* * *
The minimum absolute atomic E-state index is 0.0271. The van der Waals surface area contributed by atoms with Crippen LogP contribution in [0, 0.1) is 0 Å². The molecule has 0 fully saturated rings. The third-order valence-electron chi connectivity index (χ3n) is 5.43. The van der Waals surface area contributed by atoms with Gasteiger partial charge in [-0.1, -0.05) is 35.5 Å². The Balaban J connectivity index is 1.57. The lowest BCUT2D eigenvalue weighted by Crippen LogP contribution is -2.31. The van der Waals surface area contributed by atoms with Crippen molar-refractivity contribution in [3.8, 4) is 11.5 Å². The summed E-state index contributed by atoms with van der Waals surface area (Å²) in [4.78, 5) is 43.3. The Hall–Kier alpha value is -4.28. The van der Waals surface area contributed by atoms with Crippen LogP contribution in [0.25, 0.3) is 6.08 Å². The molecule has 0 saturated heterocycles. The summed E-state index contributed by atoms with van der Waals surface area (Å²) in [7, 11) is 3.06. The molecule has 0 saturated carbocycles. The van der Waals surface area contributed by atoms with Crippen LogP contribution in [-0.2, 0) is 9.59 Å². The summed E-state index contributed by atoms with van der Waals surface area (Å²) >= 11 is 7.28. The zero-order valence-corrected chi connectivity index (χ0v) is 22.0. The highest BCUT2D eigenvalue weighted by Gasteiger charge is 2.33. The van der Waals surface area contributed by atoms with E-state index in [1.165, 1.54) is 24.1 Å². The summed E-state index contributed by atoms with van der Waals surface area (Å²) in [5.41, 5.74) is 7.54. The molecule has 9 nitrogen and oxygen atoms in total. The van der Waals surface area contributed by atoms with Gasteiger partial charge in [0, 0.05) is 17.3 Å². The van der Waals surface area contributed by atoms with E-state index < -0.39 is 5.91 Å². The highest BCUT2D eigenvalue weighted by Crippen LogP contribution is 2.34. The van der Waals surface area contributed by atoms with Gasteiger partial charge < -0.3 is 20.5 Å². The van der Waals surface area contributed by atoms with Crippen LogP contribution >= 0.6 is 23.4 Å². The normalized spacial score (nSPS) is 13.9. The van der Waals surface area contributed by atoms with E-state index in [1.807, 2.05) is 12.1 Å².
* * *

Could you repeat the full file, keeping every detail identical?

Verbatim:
The minimum absolute atomic E-state index is 0.0271. The van der Waals surface area contributed by atoms with Crippen LogP contribution in [0, 0.1) is 0 Å². The molecule has 0 fully saturated rings. The third-order valence-electron chi connectivity index (χ3n) is 5.43. The van der Waals surface area contributed by atoms with Gasteiger partial charge in [-0.1, -0.05) is 35.5 Å². The Balaban J connectivity index is 1.57. The lowest BCUT2D eigenvalue weighted by Crippen LogP contribution is -2.31. The van der Waals surface area contributed by atoms with Crippen molar-refractivity contribution in [3.8, 4) is 11.5 Å². The summed E-state index contributed by atoms with van der Waals surface area (Å²) in [4.78, 5) is 43.3. The Hall–Kier alpha value is -4.28. The van der Waals surface area contributed by atoms with Crippen LogP contribution in [0.25, 0.3) is 6.08 Å². The molecule has 0 saturated heterocycles. The summed E-state index contributed by atoms with van der Waals surface area (Å²) in [7, 11) is 3.06. The molecule has 0 saturated carbocycles. The van der Waals surface area contributed by atoms with Crippen LogP contribution in [-0.2, 0) is 9.59 Å². The summed E-state index contributed by atoms with van der Waals surface area (Å²) >= 11 is 7.28. The zero-order valence-corrected chi connectivity index (χ0v) is 22.0. The highest BCUT2D eigenvalue weighted by Gasteiger charge is 2.33. The van der Waals surface area contributed by atoms with E-state index in [1.165, 1.54) is 24.1 Å². The summed E-state index contributed by atoms with van der Waals surface area (Å²) in [5.41, 5.74) is 7.54. The molecule has 9 nitrogen and oxygen atoms in total. The van der Waals surface area contributed by atoms with Gasteiger partial charge in [0, 0.05) is 17.3 Å². The van der Waals surface area contributed by atoms with E-state index < -0.39 is 5.91 Å². The highest BCUT2D eigenvalue weighted by Crippen LogP contribution is 2.34. The van der Waals surface area contributed by atoms with Gasteiger partial charge < -0.3 is 20.5 Å². The van der Waals surface area contributed by atoms with Crippen LogP contribution >= 0.6 is 23.4 Å². The normalized spacial score (nSPS) is 13.9. The van der Waals surface area contributed by atoms with E-state index in [1.807, 2.05) is 12.1 Å².